Image: Zimbabwe's President Robert Mugabe and Finance Minister Tendai Biti
Philimon Bulawayo  /  Reuters
Zimbabwe's President Robert Mugabe, left, and Finance Minister and opposition leader Tendai Biti call for economic aid on Thursday.
updated 3/19/2009 6:01:25 PM ET 2009-03-19T22:01:25

President Robert Mugabe and a longtime opposition leader-turned-finance minister made an unusual joint appeal Thursday for $5 billion in international aid to revive Zimbabwe's shattered economy.

The two men presented an economic recovery program that scraps the stringent price controls which have fueled a black market and spiraling inflation. It also sets up "safety nets and social protection for vulnerable groups exposed to market forces," Finance Minister Tendai Biti said, without offering details.

The longtime opponents disagreed, however, over the causes of the country's economic meltdown.

Biti said Zimbabwe had to do its part by restoring democratic freedoms and the rule of law — and demanded that a new wave of seizures of white-owned farms in recent weeks blamed on Mugabe loyalists stop.

"For the economy to turn around, we need to have good governance. Our politics must be right," he told business leaders and government officials in Harare. "We are asking our international friends to help us."

Mugabe said economic recovery required foreign aid and the removal of Western economic sanctions.

'Please come to our aid'
"We wish to appeal to all those countries which wish us to succeed to support our national endeavor. Friends of Zimbabwe, please come to our aid," he said. "I appeal for the removal of your sanctions which are inhuman, cruel and unwarranted."

Britain, the former colonial power, the European Union and the United States insist their official sanctions — travel and visa restrictions on Mugabe and more than 200 of his party leaders, officials and loyalists — have little bearing on the country's economic crisis.

In Washington, U.S. State Department spokesman Robert Wood said the current U.S. aid priority was to respond to Zimbabwe's humanitarian crisis.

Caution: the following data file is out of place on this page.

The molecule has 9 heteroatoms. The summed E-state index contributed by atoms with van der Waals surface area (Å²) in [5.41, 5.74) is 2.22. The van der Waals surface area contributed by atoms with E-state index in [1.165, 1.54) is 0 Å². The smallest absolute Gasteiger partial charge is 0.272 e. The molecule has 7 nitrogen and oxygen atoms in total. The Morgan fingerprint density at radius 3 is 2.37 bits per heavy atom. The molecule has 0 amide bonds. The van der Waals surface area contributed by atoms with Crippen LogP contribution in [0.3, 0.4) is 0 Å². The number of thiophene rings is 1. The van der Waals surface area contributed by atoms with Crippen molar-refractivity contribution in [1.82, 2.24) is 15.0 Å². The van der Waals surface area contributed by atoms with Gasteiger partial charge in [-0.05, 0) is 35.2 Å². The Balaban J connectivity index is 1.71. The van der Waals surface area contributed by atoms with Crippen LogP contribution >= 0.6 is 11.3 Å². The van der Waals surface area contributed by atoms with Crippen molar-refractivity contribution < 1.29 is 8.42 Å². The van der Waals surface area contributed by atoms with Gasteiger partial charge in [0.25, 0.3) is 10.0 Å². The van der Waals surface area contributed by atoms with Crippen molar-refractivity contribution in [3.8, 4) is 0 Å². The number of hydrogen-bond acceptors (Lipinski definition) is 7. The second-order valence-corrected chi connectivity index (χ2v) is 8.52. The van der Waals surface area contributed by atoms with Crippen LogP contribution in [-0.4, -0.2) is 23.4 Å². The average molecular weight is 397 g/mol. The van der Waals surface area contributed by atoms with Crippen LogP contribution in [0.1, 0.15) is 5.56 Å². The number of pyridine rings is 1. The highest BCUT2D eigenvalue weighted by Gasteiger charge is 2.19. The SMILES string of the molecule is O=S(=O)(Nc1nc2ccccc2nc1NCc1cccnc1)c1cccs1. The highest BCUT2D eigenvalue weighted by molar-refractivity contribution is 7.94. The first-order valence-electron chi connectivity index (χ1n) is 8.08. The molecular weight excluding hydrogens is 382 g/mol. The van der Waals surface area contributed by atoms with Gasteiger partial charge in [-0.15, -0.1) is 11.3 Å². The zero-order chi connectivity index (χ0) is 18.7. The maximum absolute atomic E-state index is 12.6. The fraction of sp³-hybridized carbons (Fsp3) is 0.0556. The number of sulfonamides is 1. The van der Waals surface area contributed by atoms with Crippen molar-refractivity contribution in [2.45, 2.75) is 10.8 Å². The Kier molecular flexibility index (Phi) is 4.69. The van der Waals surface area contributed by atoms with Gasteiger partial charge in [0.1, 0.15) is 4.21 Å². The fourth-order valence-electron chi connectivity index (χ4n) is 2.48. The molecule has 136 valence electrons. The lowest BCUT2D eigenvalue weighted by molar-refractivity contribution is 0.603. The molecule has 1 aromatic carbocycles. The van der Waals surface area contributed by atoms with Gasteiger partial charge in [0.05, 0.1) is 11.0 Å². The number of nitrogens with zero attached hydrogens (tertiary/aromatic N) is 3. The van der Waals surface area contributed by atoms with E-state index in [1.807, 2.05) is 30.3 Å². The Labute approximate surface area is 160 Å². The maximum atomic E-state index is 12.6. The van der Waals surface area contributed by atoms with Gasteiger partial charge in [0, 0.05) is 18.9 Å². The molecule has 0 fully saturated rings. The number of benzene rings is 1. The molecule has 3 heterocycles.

The U.S. is awaiting evidence that Zimbabwe was "firmly and irrevocably on a path to inclusive and effective governance, and as well as respect for human rights and the rule of law," he said.

"But this government has to show more before we will consider ... removing any targeted sanctions or for putting together ... an aid package," Wood said.

Some whites have been driven violently from their properties, and homes and farms have been looted since Mugabe ordered a land redistribution campaign in 2000. The former regional breadbasket now faces chronic shortages of food, gasoline, basic goods, power and water. It also has the world's highest inflation rate by far.

International donors are already helping Zimbabwe cope with hunger and cholera crises. But, suspicious of Mugabe, they have hesitated to pour in development aid until they see that Biti's party has real authority in the new unity government.

In addition, the global financial crisis is likely to dampen the response. Last month, Biti appealed to Zimbabwe's neighbors in the Southern African Development Community for $2 billion (euro1.46 billion). The bloc promised to help but has not yet amid the economic downturn.

White farmers targeted
Private farm organizations say militants aided by police and troops have targeted at least 100 of some 400 farms remaining in the hands of white farmers this year.

Farmers "must be given security on their land and a chance to grow their crops," Biti said Thursday.

The finance minister presented a $1 billion budget to parliament Wednesday that sharply cut a $1.7 billion interim budget proposal by Mugabe's party in January, saying Zimbabwe must live within its means.

Mugabe signed a power-sharing deal with Morgan Tsvangirai of the Movement for Democratic Change Sept. 15 after disputed elections earlier that year. After protracted negotiations on the allocation of key ministries, the coalition was sworn in last month with Mugabe, in power since independence in 1980, remaining president and Tsvangirai taking the new post of prime minister.

Deputy Prime Minister Thokozani Khupe stood in for Tsvangirai at Thursday's presentation. Tsvangirai is recuperating in neighboring South Africa from injuries in a March 6 car accident that killed his wife of 31 years, Susan. He is expected to return shortly, party officials said.

Copyright 2009 The Associated Press. All rights reserved. This material may not be published, broadcast, rewritten or redistributed.

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